Recently, actually in the same week, I had a statement made to me and a question asked of me that made me stop and reflect.   Does that ever happen to you?  Can one word or phrase someone says jump out at you and challenge you to think about your life for a moment?

Either way, here’s what happened to me and I thought it was important enough to share.

One Statement:

I have become friends with our local university president. Recently while we were having lunch, I talked to him about the possibility of getting my doctorate.  I just completed my second masters degree this past month.  He was encouraging, but questioned how I would do that and continue to pursue the big dreams God has me in the middle of right now.  His statement was:

Ron, at our age, we can’t afford to waste a moment of our time.

Wow!  Do you see the urgency in that statement?  He’s right.  What he didn’t know at the time is that I didn’t plan to quit everything else to pursue a doctorate, but the point is well taken.  I need to be more purposeful in my life these days than ever before.   I’m thinking…perhaps…that you do also!

One Question:

My son Nate has always been part of my personal accountability, whether I asked for it or not.  He’s home for the summer and recently while throwing a baseball he asked me this question:  Dad, are you going through a mid-life crisis?

He was referring to my increased passion lately for writing, networking, and connecting online.  He specifically wanted to know if I was building my platform for my own sense of accomplishment.  He wanted to make sure I wasn’t getting a big head.

I answered him by saying something such as, “Well, if it’s the kind that you’ve heard about, where a man grows his hair long again, gets a new moustache, a girlfriend or a motorcycle, then the answer is ‘No!’.”  The truth is, however, and what I went on to explain to him, is that I am more purposeful than I’ve ever been in my life.  For the same reasons my university president’s statement resonated with me so loudly, I want to be even more purposeful these days than ever before in my life.  If that’s a mid-life crisis…so be it!

What about you? Why are you doing what you are doing?

Don’t Quit Your God-Given Vision Before It’s Time

There is a sobering story in Numbers 32:1-5

The tribe of Reuben wanted to bail on the rest of the Israelites.  Read the story for yourself.

  • They wanted to take the easy way out…
  • They wanted to rest on their current success…
  • The journey ahead seemed too much for them…

Perhaps that’s your story today.  The journey has gotten much harder than you expected and the days ahead seem unbearable.  Some days you would just rather quit trying.

  • Are you tired of pushing forward?
  • Are you burned out…satisfied…comfortable…afraid…confused?
  • Are you ready to quit?

If you know the job you’ve been called to do isn’t finished yet…

Don’t quit…

Find the courage, recharge your batteries, raise up some other leaders…

…But whatever it takes…move forward…

Is that your story?  Are you tempted to give up? Leave a comment and others and I will pray for you…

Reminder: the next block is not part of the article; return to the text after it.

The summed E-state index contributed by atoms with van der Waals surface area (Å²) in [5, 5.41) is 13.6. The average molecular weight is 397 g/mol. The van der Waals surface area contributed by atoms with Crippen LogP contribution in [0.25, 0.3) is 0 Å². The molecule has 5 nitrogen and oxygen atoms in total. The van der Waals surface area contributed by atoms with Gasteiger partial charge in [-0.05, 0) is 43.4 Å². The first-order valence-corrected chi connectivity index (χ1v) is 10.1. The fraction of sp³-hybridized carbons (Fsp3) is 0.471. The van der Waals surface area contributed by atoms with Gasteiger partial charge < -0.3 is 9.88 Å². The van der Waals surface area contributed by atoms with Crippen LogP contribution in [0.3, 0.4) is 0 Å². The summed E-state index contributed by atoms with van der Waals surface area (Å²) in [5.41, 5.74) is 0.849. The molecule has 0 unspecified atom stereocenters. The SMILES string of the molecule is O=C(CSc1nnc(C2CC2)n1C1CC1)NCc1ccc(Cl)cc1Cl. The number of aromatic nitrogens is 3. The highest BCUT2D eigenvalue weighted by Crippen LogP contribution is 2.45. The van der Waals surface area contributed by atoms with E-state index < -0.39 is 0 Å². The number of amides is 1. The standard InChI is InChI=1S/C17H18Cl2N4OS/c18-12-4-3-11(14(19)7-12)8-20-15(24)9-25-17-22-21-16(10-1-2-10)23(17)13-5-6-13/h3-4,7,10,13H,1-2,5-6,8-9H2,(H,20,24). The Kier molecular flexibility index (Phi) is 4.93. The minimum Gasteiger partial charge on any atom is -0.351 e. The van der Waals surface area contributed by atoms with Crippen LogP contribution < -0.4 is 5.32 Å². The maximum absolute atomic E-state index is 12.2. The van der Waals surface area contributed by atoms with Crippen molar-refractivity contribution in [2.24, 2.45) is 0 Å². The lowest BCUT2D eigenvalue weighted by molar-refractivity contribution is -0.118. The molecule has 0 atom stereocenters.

Leadership Development for Dummies


Sorry if the title is crude, but leadership development may not be as difficult as we often make it out to be. One of the number one questions get about leadership is how to develop new leaders within an organization. The task seems overwhelming. Maybe it doesn’t have to be.

Leadership development begins with an understanding that the success of any organization depends greatly on the leader’s willingness to delegate responsibility to others in the organization. The attitude of top leadership is vitally important to developing new leaders.  The more a leader tries to control, the less likely others will be to help him or her accomplish the vision. Without people willing to follow a leader, there is no leadership development. (For you pastors who reject this idea, please read Exodus 18 or Acts 6…or just follow Jesus through the Gospels.)

I believe the best leadership development is accomplished by allowing others to gain experience by doing, therefore we must find ways to allow others to lead. The good news is that delegation can be simplified into two words.

INVEST and RELEASE

Invest in others so they understand the vision of the organization and have the resources, skills and authority to accomplish their assignment.

Release them to add their strengths, creativity and energy to accomplishing the vision.

I realize this is a very simplified answer to a very complicated process, but perhaps simplifying leadership development is needed to ensure we tackle this necessary part of growing a healthy organization.

Have you made leadership development a more complicated process than it needs to be?

Are you holding other potential leaders back because you will not release them to lead?

Saturday Dream Stretch: Local Church Vision

I have enjoyed the dream series the past few Saturdays. Thank you to all those that have participated in these posts.

Today I have a fun dream stretch. I am curious what some of these dreams will be. At my church, Grace Community Church, we are seeing God do amazing things. This post was inspired a result of that activity of God.  Somehow, I believe we have only scratched the surface of all God dreams for us to do.  (I’d love our people to participate in this dream stretch, as well as other churches.) This dream is more specific than last week’s world problem dream stretch. I want to hear your dream for the local church.

Here is today’s Saturday Dream Stretch:

If money, time, or volunteers were no limitation, what would you have your church be able to do? What dream do you have for your local church?

Go ahead….DREAM BIG! I don’t believe for a second you can out dream God.  As with previous dream stretches, please comment here on the blog, rather than to me through Facebook or Twitter, so everyone can read your response.

Are there any other dreams you’d like me to consider for a Saturday post?

You can still participate in past posts with the related posts links below this one.